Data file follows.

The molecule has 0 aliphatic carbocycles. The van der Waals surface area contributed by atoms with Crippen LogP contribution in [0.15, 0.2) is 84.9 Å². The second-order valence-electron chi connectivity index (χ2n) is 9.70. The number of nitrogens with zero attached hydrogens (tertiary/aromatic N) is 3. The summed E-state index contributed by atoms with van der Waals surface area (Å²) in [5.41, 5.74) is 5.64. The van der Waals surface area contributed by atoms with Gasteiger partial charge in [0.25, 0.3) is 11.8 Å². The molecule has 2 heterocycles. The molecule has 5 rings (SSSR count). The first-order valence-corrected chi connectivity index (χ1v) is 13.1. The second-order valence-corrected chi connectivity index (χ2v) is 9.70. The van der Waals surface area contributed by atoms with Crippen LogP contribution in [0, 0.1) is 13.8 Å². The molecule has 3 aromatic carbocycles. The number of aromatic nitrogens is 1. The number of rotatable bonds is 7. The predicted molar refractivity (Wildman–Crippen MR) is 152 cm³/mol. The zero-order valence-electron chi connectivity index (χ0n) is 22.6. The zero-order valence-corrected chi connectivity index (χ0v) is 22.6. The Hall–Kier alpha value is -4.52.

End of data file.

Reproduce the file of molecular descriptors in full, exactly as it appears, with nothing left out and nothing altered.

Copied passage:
The molecule has 0 aliphatic carbocycles. The van der Waals surface area contributed by atoms with Crippen LogP contribution in [0.15, 0.2) is 84.9 Å². The second-order valence-electron chi connectivity index (χ2n) is 9.70. The number of nitrogens with zero attached hydrogens (tertiary/aromatic N) is 3. The summed E-state index contributed by atoms with van der Waals surface area (Å²) in [5.41, 5.74) is 5.64. The van der Waals surface area contributed by atoms with Gasteiger partial charge in [0.25, 0.3) is 11.8 Å². The molecule has 2 heterocycles. The molecule has 5 rings (SSSR count). The first-order valence-corrected chi connectivity index (χ1v) is 13.1. The second-order valence-corrected chi connectivity index (χ2v) is 9.70. The van der Waals surface area contributed by atoms with Crippen LogP contribution in [0, 0.1) is 13.8 Å². The molecule has 3 aromatic carbocycles. The number of aromatic nitrogens is 1. The number of rotatable bonds is 7. The predicted molar refractivity (Wildman–Crippen MR) is 152 cm³/mol. The zero-order valence-electron chi connectivity index (χ0n) is 22.6. The zero-order valence-corrected chi connectivity index (χ0v) is 22.6. The Hall–Kier alpha value is -4.52.